January 2020 Newsletter

January 2020 Newsletter
January 2020 Newsletter
January 2020 Newsletter

Academics Speak

New Dimensions: 3D Animation in Digital Learning

As I watch Disney’s Frozen with my daughters, yet again, I’m once more amazed by the incredible way the animators have realised the snow that covers the Kingdom of Arendelle. What’s more, Disney and others in the industry frequently publish their methods at the prestigious SIGGRAPH conference. This lets us look behind the curtain and see how the magic is done, and in many cases, it turns out to be not too far from the methods we use in science and engineering to simulate the physical world in our own research.

The staggering increase in the capability and fidelity that can be achieved by today’s visual effects artists borrows much from the academic sphere but one area where they have made significant strides is in the development of the usability of their tools. Geared for maximum productivity in a competitive industry, professional software such as Houdini, Maya and the open source darling Blender can produce sophisticated 3D graphics with complex physical interactions with photorealistic results with ease. Unlike our precision academic tools, accuracy is not always a concern, but the results are often compelling due to their ability to mimic reality. What’s more, many of these tools are freely available to educators and students.

In a previous role in industry I found that creating simple 3D animations often captured the imagination of visiting and often jet-lagged executives far better than yet another PowerPoint presentation. A dramatic animation of a glowing hot telecoms system being dunked in dielectric fluid to efficiently cool it prepared the way for the following technical discussion. It also turned out that learning to make simple animations in software such as Blender wasn’t too difficult. The only challenge however is compute time, a machine with a powerful processor to handle the physical simulations and a beefy graphics card to simulate the virtual photons that bounce around and light the scene both realistically and beautifully is required.

As a new lecturer in UCD eager to make a big splash and inspired by the exquisitely animated math of Grant Sanderson’s 3blue1brown YouTube videos and the aforementioned Frozen I began to build a series of new fluid mechanics lecture notes that incorporated a large number of short but insightful demonstrations of fluid behaviour. These videos showcase phenomena that are often difficult to isolate or perhaps too subtle to observe in our already busy laboratory sessions.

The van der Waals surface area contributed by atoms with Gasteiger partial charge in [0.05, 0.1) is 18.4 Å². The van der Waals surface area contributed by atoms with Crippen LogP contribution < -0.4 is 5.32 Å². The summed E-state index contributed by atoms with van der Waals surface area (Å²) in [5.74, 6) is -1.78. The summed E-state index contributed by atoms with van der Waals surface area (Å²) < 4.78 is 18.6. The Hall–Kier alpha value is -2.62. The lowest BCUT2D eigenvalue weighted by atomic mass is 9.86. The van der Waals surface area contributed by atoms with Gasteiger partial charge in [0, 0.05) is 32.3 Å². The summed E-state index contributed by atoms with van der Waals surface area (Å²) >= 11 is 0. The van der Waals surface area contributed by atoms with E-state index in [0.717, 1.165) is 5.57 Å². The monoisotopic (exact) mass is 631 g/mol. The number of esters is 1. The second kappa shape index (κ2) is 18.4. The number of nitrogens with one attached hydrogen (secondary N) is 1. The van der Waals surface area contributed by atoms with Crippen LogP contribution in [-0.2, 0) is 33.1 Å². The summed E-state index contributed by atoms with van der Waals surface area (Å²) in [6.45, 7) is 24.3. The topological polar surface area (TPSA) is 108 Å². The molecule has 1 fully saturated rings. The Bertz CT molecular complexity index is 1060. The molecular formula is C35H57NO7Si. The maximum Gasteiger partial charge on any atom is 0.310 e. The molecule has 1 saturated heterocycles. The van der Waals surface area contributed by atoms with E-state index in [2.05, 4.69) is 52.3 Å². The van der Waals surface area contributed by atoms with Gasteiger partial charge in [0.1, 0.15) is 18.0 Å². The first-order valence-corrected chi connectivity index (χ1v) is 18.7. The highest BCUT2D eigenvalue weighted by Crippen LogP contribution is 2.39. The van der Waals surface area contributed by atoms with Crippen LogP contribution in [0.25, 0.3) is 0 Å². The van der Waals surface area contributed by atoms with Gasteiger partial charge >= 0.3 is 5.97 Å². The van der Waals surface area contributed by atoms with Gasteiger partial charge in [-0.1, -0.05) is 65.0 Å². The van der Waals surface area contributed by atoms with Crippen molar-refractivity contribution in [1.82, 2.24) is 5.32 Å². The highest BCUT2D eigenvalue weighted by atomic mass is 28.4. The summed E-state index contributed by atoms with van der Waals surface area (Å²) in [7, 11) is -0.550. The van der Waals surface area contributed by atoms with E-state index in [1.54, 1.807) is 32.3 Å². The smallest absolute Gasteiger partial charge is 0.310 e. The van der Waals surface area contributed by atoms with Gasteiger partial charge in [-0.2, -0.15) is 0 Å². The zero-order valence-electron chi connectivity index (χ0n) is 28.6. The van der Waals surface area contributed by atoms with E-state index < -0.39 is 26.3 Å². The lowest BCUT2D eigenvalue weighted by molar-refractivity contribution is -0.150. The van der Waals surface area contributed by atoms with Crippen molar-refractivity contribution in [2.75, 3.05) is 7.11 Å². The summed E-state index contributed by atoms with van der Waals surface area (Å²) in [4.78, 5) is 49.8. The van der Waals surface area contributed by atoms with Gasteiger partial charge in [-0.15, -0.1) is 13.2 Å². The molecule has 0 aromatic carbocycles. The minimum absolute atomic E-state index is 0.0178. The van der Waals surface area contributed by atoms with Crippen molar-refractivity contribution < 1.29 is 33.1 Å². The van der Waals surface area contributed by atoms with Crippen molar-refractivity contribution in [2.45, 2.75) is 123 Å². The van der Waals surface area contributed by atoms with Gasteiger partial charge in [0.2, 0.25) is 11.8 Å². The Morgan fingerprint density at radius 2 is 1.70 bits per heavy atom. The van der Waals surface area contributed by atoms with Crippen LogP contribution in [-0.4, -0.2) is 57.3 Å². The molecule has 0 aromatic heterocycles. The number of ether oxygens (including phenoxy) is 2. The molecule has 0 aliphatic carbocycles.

Computer simulation showing the effect of increasing viscosity on a falling stream of fluid. This represents a type of flow that students will encounter on a daily basis. A number of videos such as this are shown to Mechanics of Fluids students to build intuition before delving into the theory.

The video was created in Blender using the same method employed by Disney for Frozen. The simulations capture the effect of fluid viscosity, a property of a fluid where motion is opposed and is colloquially referred to as ‘thickness’. From left to right we observe four brightly coloured fluid streams that impact a solid surface, the number indicated is the viscosity (we discuss the physical units later in the lecture). Each fluid can be classified as, perhaps, water, paint, honey and toothpaste. Additional videos, interactive graphics and experimental data are then used to take the students from this intuition building example to technical mastery.

Student feedback has been overwhelmingly positive and I’m eager to progress this approach as I gather data on student performance. Several of my colleagues here in UCD have expressed interest in doing something similar but I also acknowledge that a degree of technical skill is required that may be outside the comfort zone of many. My ambition is to provide training materials and to help create a curated repository of high quality 2D and 3D animations that cover a diverse range of topics, not just fluid mechanics, or science and engineering. Licensing and usage tracking of content on such a repository would help to ascertain the value of this content and to reward the creators.

Right now, we’re figuring out how best to achieve this; initially through peer training of small groups but also more formally via the comfort of a postgraduate module. It is important that those who commit time to this reap the benefits of it.

I would love to hear your thoughts on all of this!

Dr Kevin Nolan is a faculty member of the School of Mechanical & Materials Engineering at University College Dublin. You can email him at kevin.nolan@ucd.ie

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